Edited by Monique Leslie Watkins; Designed by Alexander Tanazefti


do it (australia) culminated in the production of an experimental digital catalogue, which seeks to push the boundaries of digital publishing with the inclusion of moving image and sound material. Featuring new essays by John Kaldor, Hans Ulrich Obrist and Emily Sullivan, the catalogue forges new connections and associations between the eighteen artist commissions and hundreds of extraordinary responses created by audiences at home.


do it (australia) catalogue
Kaldor Public Art Projects, 2021

Contributions by Hans Ulrich Obrist, John Kaldor, Emily Sullivan and participating do it (australia) artists
Edited by Monique Leslie Watkins

do it (australia) gathers new text-based instructions by eighteen contemporary Australian artists, which were first presented online by Kaldor Public Art Projects. The project is a continuation of curator Hans Ulrich Obrist’s initiative do it, the longest-running artist-led project in the world. 

Prefaced with an essay by Hans Ulrich Obrist, the do it (australia) publication captures a unique moment in global art history while being attuned to the concerns of an Australian context. It features essays by John Kaldor and Emily Sullivan, interviews with participating artists, and all eighteen instructions created for the project.


PROJECT 36: do it (australia)

do it (homework) 2020 was a 10-week online creative learning program, designed to foster collaboration and a sense of community during the COVID-19 period. Developed alongside do it (australia), the program introduced key themes in conceptual art and allowed schools to connect directly with Australian artists Lauren Brincat, Dale Harding and Amrita Hepi.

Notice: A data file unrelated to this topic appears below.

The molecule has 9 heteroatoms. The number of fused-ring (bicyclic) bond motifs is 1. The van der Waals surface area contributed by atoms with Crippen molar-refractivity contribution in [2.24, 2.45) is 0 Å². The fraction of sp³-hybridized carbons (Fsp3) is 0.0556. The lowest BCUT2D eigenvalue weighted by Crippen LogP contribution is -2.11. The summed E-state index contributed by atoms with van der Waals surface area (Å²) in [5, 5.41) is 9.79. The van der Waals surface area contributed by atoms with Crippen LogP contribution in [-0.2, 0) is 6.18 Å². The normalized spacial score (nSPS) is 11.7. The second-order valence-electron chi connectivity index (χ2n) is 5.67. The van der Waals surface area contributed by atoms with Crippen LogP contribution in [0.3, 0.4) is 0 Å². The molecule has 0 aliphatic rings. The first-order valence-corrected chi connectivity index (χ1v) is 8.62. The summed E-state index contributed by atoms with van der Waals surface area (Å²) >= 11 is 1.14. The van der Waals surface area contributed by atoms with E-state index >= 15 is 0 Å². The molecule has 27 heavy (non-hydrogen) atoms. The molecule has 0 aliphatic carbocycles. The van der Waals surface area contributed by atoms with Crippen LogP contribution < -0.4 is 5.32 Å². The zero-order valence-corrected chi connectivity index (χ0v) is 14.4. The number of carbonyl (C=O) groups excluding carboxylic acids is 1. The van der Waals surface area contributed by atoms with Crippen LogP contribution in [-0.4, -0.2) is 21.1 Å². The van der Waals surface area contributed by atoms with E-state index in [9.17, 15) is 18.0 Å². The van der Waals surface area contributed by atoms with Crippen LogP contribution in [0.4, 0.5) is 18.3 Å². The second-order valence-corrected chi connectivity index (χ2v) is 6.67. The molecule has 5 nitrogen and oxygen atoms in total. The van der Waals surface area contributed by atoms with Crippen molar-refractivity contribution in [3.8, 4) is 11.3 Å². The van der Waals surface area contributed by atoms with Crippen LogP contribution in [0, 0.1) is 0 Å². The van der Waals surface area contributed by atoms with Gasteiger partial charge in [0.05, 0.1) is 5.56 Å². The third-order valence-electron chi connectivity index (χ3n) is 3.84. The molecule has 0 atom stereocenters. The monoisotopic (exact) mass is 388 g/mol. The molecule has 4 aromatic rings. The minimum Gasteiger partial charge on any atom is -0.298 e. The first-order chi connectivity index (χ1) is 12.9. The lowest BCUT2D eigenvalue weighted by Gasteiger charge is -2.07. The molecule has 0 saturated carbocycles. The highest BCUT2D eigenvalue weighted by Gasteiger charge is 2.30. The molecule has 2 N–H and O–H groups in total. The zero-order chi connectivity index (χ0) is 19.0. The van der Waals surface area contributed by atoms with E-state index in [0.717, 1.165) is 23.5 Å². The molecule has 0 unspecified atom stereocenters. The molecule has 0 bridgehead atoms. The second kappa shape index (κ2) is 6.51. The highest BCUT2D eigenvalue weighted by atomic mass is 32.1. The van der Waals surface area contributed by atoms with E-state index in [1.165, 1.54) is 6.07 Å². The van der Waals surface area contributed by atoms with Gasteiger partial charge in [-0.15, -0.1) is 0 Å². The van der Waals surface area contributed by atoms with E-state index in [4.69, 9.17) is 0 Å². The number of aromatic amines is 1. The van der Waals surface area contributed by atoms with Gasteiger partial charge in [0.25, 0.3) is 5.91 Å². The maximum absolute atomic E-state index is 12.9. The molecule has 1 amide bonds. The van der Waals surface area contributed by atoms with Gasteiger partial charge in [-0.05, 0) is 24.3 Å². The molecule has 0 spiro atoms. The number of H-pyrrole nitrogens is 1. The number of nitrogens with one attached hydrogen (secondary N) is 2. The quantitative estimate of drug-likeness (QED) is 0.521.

Read more about the program in our first-ever education e-book, which reflects on the challenges and benefits of online creative learning.

ARCHIVE for Project 36 - do it (australia)

The Kaldor Public Art Projects archive has been collected over more than 50 years, and features rare and original documentation on the process of realising large-scale, temporary art projects. With thousands of items accessible online through the Digital Archive, it serves as a valuable resource for artists, students, teachers and researchers.

The Project 36 archive outlines the development of Kaldor Public Art Projects’ first digital art project, do it (australia), which was co-curated by Hans Ulrich Obrist and John Kaldor, with Emily Sullivan and Monique Leslie Watkins, and presented online in May 2020. Through emails, artist invitations and proposals, design drafts, budgets and run sheets, the archive covers the planning and realisation of the Project, and highlights the sense of urgency in responding to the global lockdown, and the contributions of the eighteen participating Australian artists and creative practitioners.

John Kaldor shares his personal recollections of working with curators Hans Ulrich Obrist, Emily Sullivan, and Monique Leslie Watkins to realise the 36th Kaldor Public Art Project, online, in 2020. (06:00, Kaldor Public Art Projects, 2021)

Click to view in archive
Click to view in archive
Click to view in archive
Click to view in archive
Click to view in archive


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Education Supporter